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Clair W. Burgener, 84; Former Congressman Defeated Supremacist

September 12, 2006|Valerie J. Nelson | Times Staff Writer

Clair W. Burgener, a Republican from San Diego who was best known for taking off his genteel gloves during his final race for Congress in 1980 to soundly defeat Ku Klux Klan leader Tom Metzger, has died. He was 84.

Burgener died Saturday of complications from Alzheimer's disease at Silverado Senior Living in Encinitas, Calif., where he had resided in recent years, said Aurora Griggs, a nurse at the facility.

Former Gov. George Deukmejian, a close friend of Burgener, said: "He had a personality that drew a great many people to him as friends and as supporters of his efforts to improve the quality of life for Californians."

Burgener served on the San Diego City Council from 1953 to 1957 and in the state Legislature for a decade beginning in 1963.

State colleagues praised his work on welfare legislation and the welfare of the mentally retarded -- a cause he was passionate about because his eldest son was born severely mentally retarded.

In 1973, Burgener went to Washington as a representative of the conservative 43rd District, which covered parts of San Diego, Imperial and Riverside counties.

Known for his honesty and ethics, he attracted little notice over the years but received national media coverage during a contest he loathed from start to finish -- the defense of his seat against Metzger. The Democratic candidate had switched his registration from Republican, winning the primary against candidates with little name identification. Horrified, even state Democratic leaders endorsed Burgener for reelection.

"This campaign has been one of the most unpleasant experiences of my life," Burgener said, although he went on to win 86% of the vote and break a 40-year-old record for votes received in a House race.

The idea of possibly losing to a white supremacist caused Burgener many sleepless nights.

"I wake up ... and I think, 'My God, could this happen?' " Burgener told The Times in 1980. "But then, in the cool light of day, I think it won't, that I'm going to win. My God, I don't represent a bunch of bigots, do I?"

Abandoning his plan to ignore Metzger, the lifelong conservative became a leading spokesman against racism.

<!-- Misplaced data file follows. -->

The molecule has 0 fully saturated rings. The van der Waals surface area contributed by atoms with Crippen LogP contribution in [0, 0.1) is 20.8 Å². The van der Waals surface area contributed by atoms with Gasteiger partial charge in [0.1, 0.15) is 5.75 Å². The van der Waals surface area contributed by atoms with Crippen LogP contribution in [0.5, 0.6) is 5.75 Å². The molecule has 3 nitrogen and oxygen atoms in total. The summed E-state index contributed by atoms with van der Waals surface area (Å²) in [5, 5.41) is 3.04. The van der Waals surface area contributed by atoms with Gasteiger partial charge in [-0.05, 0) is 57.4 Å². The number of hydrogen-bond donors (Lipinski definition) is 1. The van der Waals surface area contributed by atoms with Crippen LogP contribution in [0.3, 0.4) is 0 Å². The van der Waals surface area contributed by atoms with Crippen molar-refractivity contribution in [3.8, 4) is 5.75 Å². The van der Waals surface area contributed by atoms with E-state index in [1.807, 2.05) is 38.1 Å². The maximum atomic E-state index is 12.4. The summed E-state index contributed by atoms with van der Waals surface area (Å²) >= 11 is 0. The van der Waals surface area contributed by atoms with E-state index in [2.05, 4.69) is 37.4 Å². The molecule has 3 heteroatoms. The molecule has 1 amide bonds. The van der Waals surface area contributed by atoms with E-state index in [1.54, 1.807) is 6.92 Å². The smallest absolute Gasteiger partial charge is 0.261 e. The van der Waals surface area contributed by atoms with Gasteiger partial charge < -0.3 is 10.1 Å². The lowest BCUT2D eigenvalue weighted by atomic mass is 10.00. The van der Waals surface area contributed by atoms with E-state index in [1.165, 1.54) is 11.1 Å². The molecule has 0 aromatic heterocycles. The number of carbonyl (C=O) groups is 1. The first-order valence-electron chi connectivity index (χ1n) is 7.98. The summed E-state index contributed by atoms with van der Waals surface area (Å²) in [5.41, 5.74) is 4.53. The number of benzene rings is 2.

He called the victory the "sweetest" of his political career.

An ally and friend of three Republican presidents -- Richard Nixon, Gerald Ford and Ronald Reagan -- he also wasn't afraid to stand apart.

In the late 1970s, Burgener broke ranks with his party to support the Equal Rights Amendment. He also was one of only 29 House Republicans to vote against the confirmation of Nelson Rockefeller as Ford's vice president.

When Burgener decided not to run for reelection, ending his congressional career in 1983, he said it was because he had promised his wife, Marvia, that they would spend no more than 10 years in Washington.

"He was able to work with people of various political leanings.... He had the ability to bring people together," Deukmejian told The Times.

Deukmejian asked Burgener to chair the California Republican Party in 1986 and later appointed him to the UC Board of Regents, on which he served from 1988 to 1997.

Burgener was born Dec. 5, 1921, in Vernal, Utah, and grew up there and in Salt Lake City.

Before politics, his preferred stage was the theater. He met his wife during a 1936 production in Utah of "Uncle Bob's Bride."

At San Diego's Old Globe Theatre, he starred in a 1951 staging of "Harvey" and reprised the role during a legislative holiday in 1970.

During World War II, Burgener served as a navigator in the Army Air Forces and was on a plane in the squadron that dropped the atomic bomb on Hiroshima. He also was an Air Force navigator in the Korean War.

After earning a bachelor's degree in liberal arts in 1950 from what is now San Diego State, Burgener stayed in the area to develop real estate.

In addition to his wife, Marvia, of San Diego, Burgener is survived by two sons, Greg of Cambria, Calif., and John of Shell Beach, Calif. His eldest son, Rod, died in a 1979 train accident.

Frustrated by testifying before an Assembly committee about the needs of the California Assn. for the Retarded, Burgener said he realized that "you can't get anything done from the outside" and entered politics.

Despite his years on the national stage, he believed that he had accomplished more in Sacramento as an assemblyman from 1963 to 1967 and as a senator from 1967 to 1973.

His "most important" achievement, he said, was pushing through state legislation that mandated classroom instruction for the mentally retarded.

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valerie.nelson@latimes.com

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